But you are on the right track. Over time, Mexico’s military will increasingly get a handle on the drug war and the cartels/gangs will shift to smaller, less prepared countries in Central America or Venezuela, which seems well on its way to becoming a narco state. Our illegal drug users provide an order of magnitude more money per year to drug gangs than the Al Qaeda or Taliban get. Assuming we continue to make no serious progress in reducing illegal drug use and trade, it’s not much of a stretch to see how these groups will become more sophisticated and powerful, eventually capable of carrying out a September 11th scale attack on the US. My best guess is we’re another 10-15 years away from that being a possibility…

  • JohnnyA


    Agreed. Our current enforcement policy encourages larger, more sophisticated drug cartels.

    As other studies have already pointed out, legalizing marijuana will do very little. The cartels get most of their money from coke.

    The way to fix it is putting drug use offenders in mandatory treatment programs rather than jail, where many are recruited into gangs. Mandatory in prison drug treatment programs for prisoners that are known users/have tested positive for drugs. Break up the gang rackets in the prison systems. But there’s a correctional facility industry that likes things the way they are…

  • easton

    johnnyA, I live in Mexico, the pot crop is almost pretty large and lucrative, don’t sell that short. I too favor legalization for pot for the reasons samgilbert laid out.

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    [...] Refugees: no return to town hit by Mexico drug warThe Associated PressCIUDAD MIER, Mexico (AP) — Shell casings carpet the road outside a bullet-riddled subdivision on the outskirts of this colonial town on the Rio Grande …Refugees: No Return To Town Hit By Mexico Drug WarNPRRefugees: no return to town hit by Mexico drug warKIII TV3Mexico's Drug War Ghost TownsFrumForum [...]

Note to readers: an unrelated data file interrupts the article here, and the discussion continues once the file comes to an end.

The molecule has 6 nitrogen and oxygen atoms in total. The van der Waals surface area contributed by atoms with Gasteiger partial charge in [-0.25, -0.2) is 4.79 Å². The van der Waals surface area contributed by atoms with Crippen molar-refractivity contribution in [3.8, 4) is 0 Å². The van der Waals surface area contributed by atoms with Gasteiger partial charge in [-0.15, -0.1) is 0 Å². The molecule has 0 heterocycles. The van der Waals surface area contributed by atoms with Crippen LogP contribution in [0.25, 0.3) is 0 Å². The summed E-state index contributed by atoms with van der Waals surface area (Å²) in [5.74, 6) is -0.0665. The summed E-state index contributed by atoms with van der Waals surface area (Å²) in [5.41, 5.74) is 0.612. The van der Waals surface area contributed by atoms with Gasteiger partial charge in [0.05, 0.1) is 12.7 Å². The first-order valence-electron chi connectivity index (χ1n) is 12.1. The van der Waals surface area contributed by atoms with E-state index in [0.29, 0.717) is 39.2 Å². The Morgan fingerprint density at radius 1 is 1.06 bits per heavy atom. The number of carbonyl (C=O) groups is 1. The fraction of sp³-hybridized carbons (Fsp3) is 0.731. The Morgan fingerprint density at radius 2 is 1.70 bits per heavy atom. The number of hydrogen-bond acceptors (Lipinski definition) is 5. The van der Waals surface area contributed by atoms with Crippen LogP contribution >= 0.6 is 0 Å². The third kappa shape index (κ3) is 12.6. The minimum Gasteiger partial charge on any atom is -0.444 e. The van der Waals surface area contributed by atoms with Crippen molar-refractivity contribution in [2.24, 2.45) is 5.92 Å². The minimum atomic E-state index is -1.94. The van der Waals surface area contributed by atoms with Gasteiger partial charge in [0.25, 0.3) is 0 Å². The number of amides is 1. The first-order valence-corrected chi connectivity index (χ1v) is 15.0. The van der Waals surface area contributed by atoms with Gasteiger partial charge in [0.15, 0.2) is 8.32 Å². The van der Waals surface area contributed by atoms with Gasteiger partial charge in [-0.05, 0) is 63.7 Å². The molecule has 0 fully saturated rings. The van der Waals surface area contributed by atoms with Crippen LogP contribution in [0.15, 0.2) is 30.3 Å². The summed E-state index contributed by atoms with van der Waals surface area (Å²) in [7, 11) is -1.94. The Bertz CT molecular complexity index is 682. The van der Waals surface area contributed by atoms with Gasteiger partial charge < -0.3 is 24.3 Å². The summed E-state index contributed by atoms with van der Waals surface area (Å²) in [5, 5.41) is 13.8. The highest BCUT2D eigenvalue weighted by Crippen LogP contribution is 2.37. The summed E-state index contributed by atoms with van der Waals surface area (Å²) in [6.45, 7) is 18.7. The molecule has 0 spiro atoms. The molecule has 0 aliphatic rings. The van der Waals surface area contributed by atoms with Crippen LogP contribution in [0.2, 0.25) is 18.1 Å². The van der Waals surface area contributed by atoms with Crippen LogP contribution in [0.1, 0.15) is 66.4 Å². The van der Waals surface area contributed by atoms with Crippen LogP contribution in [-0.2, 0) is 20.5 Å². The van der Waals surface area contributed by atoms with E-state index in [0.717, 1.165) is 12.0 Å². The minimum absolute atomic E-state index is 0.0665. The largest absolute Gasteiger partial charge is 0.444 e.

• JohnnyA

    Easton, it may be and I have no doubt it is not a large crop, my information comes from the recent RAND study (see below) debunking the government’s former estimate that marijuana was 60% of the revenue, claiming it is more like 15-24%.

    It may be that RAND got it wrong in the other direction.

    While I’m not a supporter, I’m open to the idea of legalization, but I think a lot more serious discussion and study needs to take place before it’s time will come. Not sure we have done enough thinking about the unintended consequences.

    Personally, I would go one further and reduce the drinking age. The drinking age in the DC area went up to 21 shortly before I turned 18 (many years ago). I remember easily being able to get into many establishments when I was 15, but by the time I was 18, I needed a fake ID that may not be accepted everywhere and could result in arrest. Sitting around in the neighborhood bar was a normal, social thing and we weren’t going to go farther than drink beer and do shots. When we couldn’t get in anymore, we ended up in the basement of someone’s house or at a field party where drugs flowed freely. Getting alcohol illegally was about the same or less level of effort (and sometimes more expensive) than getting drugs. I know a lot of people that went off the rails on drugs and doubt it would have happen if the alcohol rules had stayed the same.

  • armstp

    If I was a Mexican I would be as mad as hell at the U.S., as the U.S.’ insatiable demand for drugs in killing Mexico.

  • hsames

    So for from God, so close to the United States. Mexico’s political and economic system could not handle the problems that have been created by US drug demand. The conservative PAN party is new to governing and it takes time and effort to learn to govern when things are going right. It is almost impossible when you have to fight drug cartels that are creating economic dead zones in the country. Unfortunatly, the PAN does not have a lot of time to succeed. There are cries to bring back the PRI party because they know how to run the government.
    The United States needs to change its policies if there is to be any hope for Mexico. We need to legalize, rehabilitate, and educate our citizens. Free to choose should include free to choose not to do drugs.